Longer felling wedges boost
the corrective power of a
wedge for felling or bucking.
You might still need to make
your own for odd situations.
Whenever you’re cutting a tree, it’s a brilliant idea to clear an exit route behind you and to either side. If unexpected things happen you want to be well out of the way, not on the ground because you tripped over some underbrush. Don’t run straight back, making yourself a target for a kicking log. Move to a safe place far to the side of the falling tree. I usually keep moving until the tree stops moving, just to be sure. People who get careless and think they know what a tree will do often get killed by trees.
Some of the trickiest work comes after the tree goes down, because now all that dangerous weight is balanced on part of the tree’s crown. The branches holding up that weight are bent and broken and can gradually give way, causing a sudden shift. If you happen to be working on the side that collapses, the log can roll and settle on top of you. Again, one of the smartest things you can do is to clear the area so you don’t get trapped in a mesh of limbs at that awkward moment. Trim the smaller branches out carefully, watching for any that are under pressure. Most will lash away from you towards the ground when cut loose, but a trapped limb that bends outward or upward can snap back at you when cut free. I’ve seen this happen to others, and it’s a fact that an oak branch with an end the size of your thumb can smack a full-grown person on the cheek bone hard enough to knock them flat on their back. It’s best to be careful and not trust to luck. Always think about where that branch will go when it suddenly straightens out again.
U.S. military tent stove
heater, 35K BTU’s, a great
stove for a hunting cabin
or fishing camp tent. Burns
the wood you cut.
With running room prepared, you can now trim off the larger limbs, tackling the ones that aren’t supporting much of the load, first. With each lesser support that you remove, the tree sits more securely on the main limbs that hold it up, and movements become easier to predict. Tackle one of the last two supports carefully. Often an axe makes better sense than a chainsaw for limbing the tree, since all you need to do is cut into the stressed side of the branch. Axes work quietly, and you can hear the warning pops and snaps the tree makes just before dramatic things happen. Work from the uphill side, even if it’s a little difficult. If you’re standing on the uphill side of the log you at least aren’t in the path the log takes if it rolls downhill. When finally the trunk does settle to the ground, leave one strong limb as a peavey handle. With a strong upper limb of six or eight feet in length and three or four inches in diameter left on the trunk, you can crosscut firewood bolts nearly through the log, for the entire length of the trunk, and have a handy way to turn the log afterward. The peavey limb stops the log from rolling and provides enough leverage to intentionally roll the log when you’re ready to finish the cuts. A peavey limb offers more leverage than a cant hook and costs nothing.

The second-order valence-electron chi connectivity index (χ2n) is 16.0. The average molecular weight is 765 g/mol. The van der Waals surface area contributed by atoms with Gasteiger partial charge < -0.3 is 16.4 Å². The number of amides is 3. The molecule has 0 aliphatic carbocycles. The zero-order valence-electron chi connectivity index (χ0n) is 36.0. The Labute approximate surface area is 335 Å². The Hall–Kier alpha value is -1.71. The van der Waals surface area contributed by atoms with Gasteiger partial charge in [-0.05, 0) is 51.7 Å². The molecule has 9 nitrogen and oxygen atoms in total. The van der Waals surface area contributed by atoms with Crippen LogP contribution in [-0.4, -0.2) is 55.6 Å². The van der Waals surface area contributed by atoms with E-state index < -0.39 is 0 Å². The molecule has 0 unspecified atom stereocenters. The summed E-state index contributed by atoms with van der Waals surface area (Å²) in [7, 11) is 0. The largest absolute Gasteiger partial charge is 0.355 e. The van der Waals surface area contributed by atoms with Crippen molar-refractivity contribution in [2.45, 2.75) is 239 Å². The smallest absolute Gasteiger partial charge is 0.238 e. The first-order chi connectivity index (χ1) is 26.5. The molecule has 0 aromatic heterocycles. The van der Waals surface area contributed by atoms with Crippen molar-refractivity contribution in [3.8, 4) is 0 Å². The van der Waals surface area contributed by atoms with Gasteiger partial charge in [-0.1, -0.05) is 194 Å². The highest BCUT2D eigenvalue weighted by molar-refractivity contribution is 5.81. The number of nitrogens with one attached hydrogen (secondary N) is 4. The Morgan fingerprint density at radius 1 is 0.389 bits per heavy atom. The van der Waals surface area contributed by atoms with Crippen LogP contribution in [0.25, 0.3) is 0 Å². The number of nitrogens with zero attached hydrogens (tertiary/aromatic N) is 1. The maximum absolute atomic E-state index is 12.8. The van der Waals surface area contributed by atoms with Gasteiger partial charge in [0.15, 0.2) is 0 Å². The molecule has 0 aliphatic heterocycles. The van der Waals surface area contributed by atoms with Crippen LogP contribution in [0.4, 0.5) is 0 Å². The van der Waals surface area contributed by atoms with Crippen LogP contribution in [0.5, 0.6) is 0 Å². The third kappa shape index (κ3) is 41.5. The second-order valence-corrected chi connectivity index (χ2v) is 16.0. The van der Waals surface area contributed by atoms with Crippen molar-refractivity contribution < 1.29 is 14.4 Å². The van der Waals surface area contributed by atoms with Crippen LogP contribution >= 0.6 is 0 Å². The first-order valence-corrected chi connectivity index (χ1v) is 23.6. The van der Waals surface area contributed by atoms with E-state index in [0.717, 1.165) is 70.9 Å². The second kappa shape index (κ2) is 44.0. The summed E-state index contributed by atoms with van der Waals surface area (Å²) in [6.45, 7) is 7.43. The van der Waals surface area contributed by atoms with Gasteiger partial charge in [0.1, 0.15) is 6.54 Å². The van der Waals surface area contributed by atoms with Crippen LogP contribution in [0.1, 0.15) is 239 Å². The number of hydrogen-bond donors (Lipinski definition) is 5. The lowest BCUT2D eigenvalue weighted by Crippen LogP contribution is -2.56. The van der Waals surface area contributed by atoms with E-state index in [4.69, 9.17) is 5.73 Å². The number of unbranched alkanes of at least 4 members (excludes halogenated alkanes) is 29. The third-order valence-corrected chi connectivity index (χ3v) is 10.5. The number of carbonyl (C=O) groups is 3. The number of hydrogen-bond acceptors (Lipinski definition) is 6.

Small enough to be portable;
fits in ice fishing huts and
temporary shelters, with pot
grid for cooking what
One of the most helpful safety measures you can take is to stop and think. When you’re cutting firewood, don’t get in a big hurry about it. Either you have time or you don’t, and hurrying won’t compensate for a late start on the season. If you have any doubts about what the tree will do when it falls, or which limb to cut first when it’s down, take a few minutes for some sitting and speculating. Back in the days when tobacco was a healthy habit, it was a great excuse to light up a pipe or a cigarette, or bite down on the end of a plug. Sadly, there’s no modern substitute for that old tradition. I miss it lots.